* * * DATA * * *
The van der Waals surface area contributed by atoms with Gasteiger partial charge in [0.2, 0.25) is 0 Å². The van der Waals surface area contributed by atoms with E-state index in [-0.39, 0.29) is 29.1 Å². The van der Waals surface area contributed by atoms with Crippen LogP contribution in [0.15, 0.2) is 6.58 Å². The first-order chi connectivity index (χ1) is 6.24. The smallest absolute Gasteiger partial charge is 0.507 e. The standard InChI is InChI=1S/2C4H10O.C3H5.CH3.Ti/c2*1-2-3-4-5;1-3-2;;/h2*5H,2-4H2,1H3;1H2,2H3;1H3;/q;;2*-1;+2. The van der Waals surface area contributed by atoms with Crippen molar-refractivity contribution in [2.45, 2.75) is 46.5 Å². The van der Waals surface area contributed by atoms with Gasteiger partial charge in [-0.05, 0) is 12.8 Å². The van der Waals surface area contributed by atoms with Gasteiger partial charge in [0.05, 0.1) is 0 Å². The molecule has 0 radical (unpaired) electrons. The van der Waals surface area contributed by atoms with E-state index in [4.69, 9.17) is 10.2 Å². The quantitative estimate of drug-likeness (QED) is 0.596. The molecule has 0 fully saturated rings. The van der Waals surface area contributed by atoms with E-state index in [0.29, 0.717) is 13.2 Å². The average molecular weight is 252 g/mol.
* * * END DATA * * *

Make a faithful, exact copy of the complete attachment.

The van der Waals surface area contributed by atoms with Gasteiger partial charge in [0.2, 0.25) is 0 Å². The van der Waals surface area contributed by atoms with E-state index in [-0.39, 0.29) is 29.1 Å². The van der Waals surface area contributed by atoms with Crippen LogP contribution in [0.15, 0.2) is 6.58 Å². The first-order chi connectivity index (χ1) is 6.24. The smallest absolute Gasteiger partial charge is 0.507 e. The standard InChI is InChI=1S/2C4H10O.C3H5.CH3.Ti/c2*1-2-3-4-5;1-3-2;;/h2*5H,2-4H2,1H3;1H2,2H3;1H3;/q;;2*-1;+2. The van der Waals surface area contributed by atoms with Crippen molar-refractivity contribution in [2.45, 2.75) is 46.5 Å². The van der Waals surface area contributed by atoms with Gasteiger partial charge in [-0.05, 0) is 12.8 Å². The van der Waals surface area contributed by atoms with Gasteiger partial charge in [0.05, 0.1) is 0 Å². The molecule has 0 radical (unpaired) electrons. The van der Waals surface area contributed by atoms with E-state index in [4.69, 9.17) is 10.2 Å². The quantitative estimate of drug-likeness (QED) is 0.596. The molecule has 0 fully saturated rings. The van der Waals surface area contributed by atoms with E-state index in [0.29, 0.717) is 13.2 Å². The average molecular weight is 252 g/mol.